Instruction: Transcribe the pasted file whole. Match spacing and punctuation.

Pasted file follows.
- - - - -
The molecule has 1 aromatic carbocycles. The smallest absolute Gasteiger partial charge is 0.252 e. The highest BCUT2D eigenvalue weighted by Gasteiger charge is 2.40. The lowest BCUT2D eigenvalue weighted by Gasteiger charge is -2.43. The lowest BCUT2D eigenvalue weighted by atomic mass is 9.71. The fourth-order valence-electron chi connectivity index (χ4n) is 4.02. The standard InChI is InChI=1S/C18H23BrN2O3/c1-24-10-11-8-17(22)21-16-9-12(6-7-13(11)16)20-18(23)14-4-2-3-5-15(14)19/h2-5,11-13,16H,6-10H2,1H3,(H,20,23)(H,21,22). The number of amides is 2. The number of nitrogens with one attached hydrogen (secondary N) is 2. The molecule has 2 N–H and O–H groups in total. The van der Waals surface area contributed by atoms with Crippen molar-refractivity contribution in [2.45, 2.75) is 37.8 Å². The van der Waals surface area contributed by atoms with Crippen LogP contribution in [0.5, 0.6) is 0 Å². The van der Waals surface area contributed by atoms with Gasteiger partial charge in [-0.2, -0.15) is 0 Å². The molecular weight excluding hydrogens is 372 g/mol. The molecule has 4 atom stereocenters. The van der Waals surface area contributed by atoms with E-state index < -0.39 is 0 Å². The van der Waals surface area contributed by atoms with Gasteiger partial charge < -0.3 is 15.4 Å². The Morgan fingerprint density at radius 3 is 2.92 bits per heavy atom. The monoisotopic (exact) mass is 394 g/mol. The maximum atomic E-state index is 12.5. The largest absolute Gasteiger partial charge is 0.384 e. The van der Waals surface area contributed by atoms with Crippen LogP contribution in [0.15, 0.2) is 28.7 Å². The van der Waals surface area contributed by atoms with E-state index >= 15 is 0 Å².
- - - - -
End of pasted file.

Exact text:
The molecule has 1 aromatic carbocycles. The smallest absolute Gasteiger partial charge is 0.252 e. The highest BCUT2D eigenvalue weighted by Gasteiger charge is 2.40. The lowest BCUT2D eigenvalue weighted by Gasteiger charge is -2.43. The lowest BCUT2D eigenvalue weighted by atomic mass is 9.71. The fourth-order valence-electron chi connectivity index (χ4n) is 4.02. The standard InChI is InChI=1S/C18H23BrN2O3/c1-24-10-11-8-17(22)21-16-9-12(6-7-13(11)16)20-18(23)14-4-2-3-5-15(14)19/h2-5,11-13,16H,6-10H2,1H3,(H,20,23)(H,21,22). The number of amides is 2. The number of nitrogens with one attached hydrogen (secondary N) is 2. The molecule has 2 N–H and O–H groups in total. The van der Waals surface area contributed by atoms with Crippen molar-refractivity contribution in [2.45, 2.75) is 37.8 Å². The van der Waals surface area contributed by atoms with Crippen LogP contribution in [0.5, 0.6) is 0 Å². The van der Waals surface area contributed by atoms with Gasteiger partial charge in [-0.2, -0.15) is 0 Å². The molecular weight excluding hydrogens is 372 g/mol. The molecule has 4 atom stereocenters. The van der Waals surface area contributed by atoms with E-state index < -0.39 is 0 Å². The van der Waals surface area contributed by atoms with Gasteiger partial charge < -0.3 is 15.4 Å². The Morgan fingerprint density at radius 3 is 2.92 bits per heavy atom. The monoisotopic (exact) mass is 394 g/mol. The maximum atomic E-state index is 12.5. The largest absolute Gasteiger partial charge is 0.384 e. The van der Waals surface area contributed by atoms with Crippen LogP contribution in [0.15, 0.2) is 28.7 Å². The van der Waals surface area contributed by atoms with E-state index >= 15 is 0 Å².